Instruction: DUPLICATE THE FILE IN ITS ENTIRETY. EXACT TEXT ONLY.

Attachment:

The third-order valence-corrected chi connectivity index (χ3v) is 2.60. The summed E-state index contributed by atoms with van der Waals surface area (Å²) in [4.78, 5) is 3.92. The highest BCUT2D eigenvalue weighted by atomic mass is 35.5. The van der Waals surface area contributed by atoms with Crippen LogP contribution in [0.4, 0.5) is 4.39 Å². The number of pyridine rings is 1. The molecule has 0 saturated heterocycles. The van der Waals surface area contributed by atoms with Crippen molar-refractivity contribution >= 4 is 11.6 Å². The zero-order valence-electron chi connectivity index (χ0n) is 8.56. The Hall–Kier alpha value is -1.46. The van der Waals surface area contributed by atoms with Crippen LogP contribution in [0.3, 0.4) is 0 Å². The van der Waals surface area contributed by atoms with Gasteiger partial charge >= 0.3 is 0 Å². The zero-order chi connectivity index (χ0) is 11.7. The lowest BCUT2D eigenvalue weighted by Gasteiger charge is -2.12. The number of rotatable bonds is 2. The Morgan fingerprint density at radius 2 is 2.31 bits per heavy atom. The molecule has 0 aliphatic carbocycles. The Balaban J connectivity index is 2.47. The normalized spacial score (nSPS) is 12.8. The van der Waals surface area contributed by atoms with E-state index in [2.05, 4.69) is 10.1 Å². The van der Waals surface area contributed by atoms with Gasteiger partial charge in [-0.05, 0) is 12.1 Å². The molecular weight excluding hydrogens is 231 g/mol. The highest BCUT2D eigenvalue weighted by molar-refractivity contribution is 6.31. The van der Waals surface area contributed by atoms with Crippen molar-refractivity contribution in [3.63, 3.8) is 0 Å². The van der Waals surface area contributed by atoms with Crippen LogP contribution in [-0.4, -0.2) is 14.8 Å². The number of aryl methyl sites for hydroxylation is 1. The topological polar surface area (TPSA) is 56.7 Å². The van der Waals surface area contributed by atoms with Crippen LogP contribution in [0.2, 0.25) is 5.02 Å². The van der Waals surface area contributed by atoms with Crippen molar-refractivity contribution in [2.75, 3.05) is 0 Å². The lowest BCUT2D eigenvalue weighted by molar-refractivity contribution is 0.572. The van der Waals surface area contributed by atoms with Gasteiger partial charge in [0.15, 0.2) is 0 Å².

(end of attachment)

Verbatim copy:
The third-order valence-corrected chi connectivity index (χ3v) is 2.60. The summed E-state index contributed by atoms with van der Waals surface area (Å²) in [4.78, 5) is 3.92. The highest BCUT2D eigenvalue weighted by atomic mass is 35.5. The van der Waals surface area contributed by atoms with Crippen LogP contribution in [0.4, 0.5) is 4.39 Å². The number of pyridine rings is 1. The molecule has 0 saturated heterocycles. The van der Waals surface area contributed by atoms with Crippen molar-refractivity contribution >= 4 is 11.6 Å². The zero-order valence-electron chi connectivity index (χ0n) is 8.56. The Hall–Kier alpha value is -1.46. The van der Waals surface area contributed by atoms with Crippen LogP contribution in [0.3, 0.4) is 0 Å². The van der Waals surface area contributed by atoms with Gasteiger partial charge >= 0.3 is 0 Å². The zero-order chi connectivity index (χ0) is 11.7. The lowest BCUT2D eigenvalue weighted by Gasteiger charge is -2.12. The number of rotatable bonds is 2. The Morgan fingerprint density at radius 2 is 2.31 bits per heavy atom. The molecule has 0 aliphatic carbocycles. The Balaban J connectivity index is 2.47. The normalized spacial score (nSPS) is 12.8. The van der Waals surface area contributed by atoms with E-state index in [2.05, 4.69) is 10.1 Å². The van der Waals surface area contributed by atoms with Gasteiger partial charge in [-0.05, 0) is 12.1 Å². The molecular weight excluding hydrogens is 231 g/mol. The highest BCUT2D eigenvalue weighted by molar-refractivity contribution is 6.31. The van der Waals surface area contributed by atoms with Crippen molar-refractivity contribution in [3.63, 3.8) is 0 Å². The van der Waals surface area contributed by atoms with Crippen LogP contribution in [-0.4, -0.2) is 14.8 Å². The number of aryl methyl sites for hydroxylation is 1. The topological polar surface area (TPSA) is 56.7 Å². The van der Waals surface area contributed by atoms with Crippen LogP contribution in [0.2, 0.25) is 5.02 Å². The van der Waals surface area contributed by atoms with Crippen molar-refractivity contribution in [2.75, 3.05) is 0 Å². The lowest BCUT2D eigenvalue weighted by molar-refractivity contribution is 0.572. The van der Waals surface area contributed by atoms with Gasteiger partial charge in [0.15, 0.2) is 0 Å².